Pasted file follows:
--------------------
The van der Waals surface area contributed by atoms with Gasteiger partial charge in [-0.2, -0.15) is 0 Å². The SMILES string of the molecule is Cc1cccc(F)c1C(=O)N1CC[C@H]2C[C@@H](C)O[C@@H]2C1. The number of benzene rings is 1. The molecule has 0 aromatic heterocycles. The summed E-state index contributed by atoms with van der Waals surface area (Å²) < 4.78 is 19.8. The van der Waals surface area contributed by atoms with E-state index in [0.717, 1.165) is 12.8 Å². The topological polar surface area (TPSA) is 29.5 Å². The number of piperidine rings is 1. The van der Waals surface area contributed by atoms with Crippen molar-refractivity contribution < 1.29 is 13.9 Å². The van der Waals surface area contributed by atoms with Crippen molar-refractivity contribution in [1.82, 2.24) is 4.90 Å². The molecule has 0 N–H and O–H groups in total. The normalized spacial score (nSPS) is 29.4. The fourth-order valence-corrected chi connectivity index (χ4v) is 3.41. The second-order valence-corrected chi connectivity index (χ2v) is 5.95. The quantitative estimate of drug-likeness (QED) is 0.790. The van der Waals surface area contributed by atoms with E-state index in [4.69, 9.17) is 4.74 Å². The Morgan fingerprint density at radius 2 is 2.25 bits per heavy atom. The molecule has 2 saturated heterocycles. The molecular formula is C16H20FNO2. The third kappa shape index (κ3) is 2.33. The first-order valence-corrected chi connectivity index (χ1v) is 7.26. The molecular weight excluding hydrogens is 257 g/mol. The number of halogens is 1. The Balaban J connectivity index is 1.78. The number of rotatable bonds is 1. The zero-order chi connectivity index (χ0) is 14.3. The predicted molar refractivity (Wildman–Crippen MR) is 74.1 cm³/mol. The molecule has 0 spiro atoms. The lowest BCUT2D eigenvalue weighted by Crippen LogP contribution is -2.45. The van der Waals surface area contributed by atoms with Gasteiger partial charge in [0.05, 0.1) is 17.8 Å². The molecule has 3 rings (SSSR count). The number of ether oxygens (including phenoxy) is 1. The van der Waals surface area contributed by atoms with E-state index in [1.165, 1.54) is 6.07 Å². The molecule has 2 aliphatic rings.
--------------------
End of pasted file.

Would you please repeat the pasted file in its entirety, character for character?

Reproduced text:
The van der Waals surface area contributed by atoms with Gasteiger partial charge in [-0.2, -0.15) is 0 Å². The SMILES string of the molecule is Cc1cccc(F)c1C(=O)N1CC[C@H]2C[C@@H](C)O[C@@H]2C1. The number of benzene rings is 1. The molecule has 0 aromatic heterocycles. The summed E-state index contributed by atoms with van der Waals surface area (Å²) < 4.78 is 19.8. The van der Waals surface area contributed by atoms with E-state index in [0.717, 1.165) is 12.8 Å². The topological polar surface area (TPSA) is 29.5 Å². The number of piperidine rings is 1. The van der Waals surface area contributed by atoms with Crippen molar-refractivity contribution < 1.29 is 13.9 Å². The van der Waals surface area contributed by atoms with Crippen molar-refractivity contribution in [1.82, 2.24) is 4.90 Å². The molecule has 0 N–H and O–H groups in total. The normalized spacial score (nSPS) is 29.4. The fourth-order valence-corrected chi connectivity index (χ4v) is 3.41. The second-order valence-corrected chi connectivity index (χ2v) is 5.95. The quantitative estimate of drug-likeness (QED) is 0.790. The van der Waals surface area contributed by atoms with E-state index in [4.69, 9.17) is 4.74 Å². The Morgan fingerprint density at radius 2 is 2.25 bits per heavy atom. The molecule has 2 saturated heterocycles. The molecular formula is C16H20FNO2. The third kappa shape index (κ3) is 2.33. The first-order valence-corrected chi connectivity index (χ1v) is 7.26. The molecular weight excluding hydrogens is 257 g/mol. The number of halogens is 1. The Balaban J connectivity index is 1.78. The number of rotatable bonds is 1. The zero-order chi connectivity index (χ0) is 14.3. The predicted molar refractivity (Wildman–Crippen MR) is 74.1 cm³/mol. The molecule has 0 spiro atoms. The lowest BCUT2D eigenvalue weighted by Crippen LogP contribution is -2.45. The van der Waals surface area contributed by atoms with Gasteiger partial charge in [0.05, 0.1) is 17.8 Å². The molecule has 3 rings (SSSR count). The number of ether oxygens (including phenoxy) is 1. The van der Waals surface area contributed by atoms with E-state index in [1.165, 1.54) is 6.07 Å². The molecule has 2 aliphatic rings.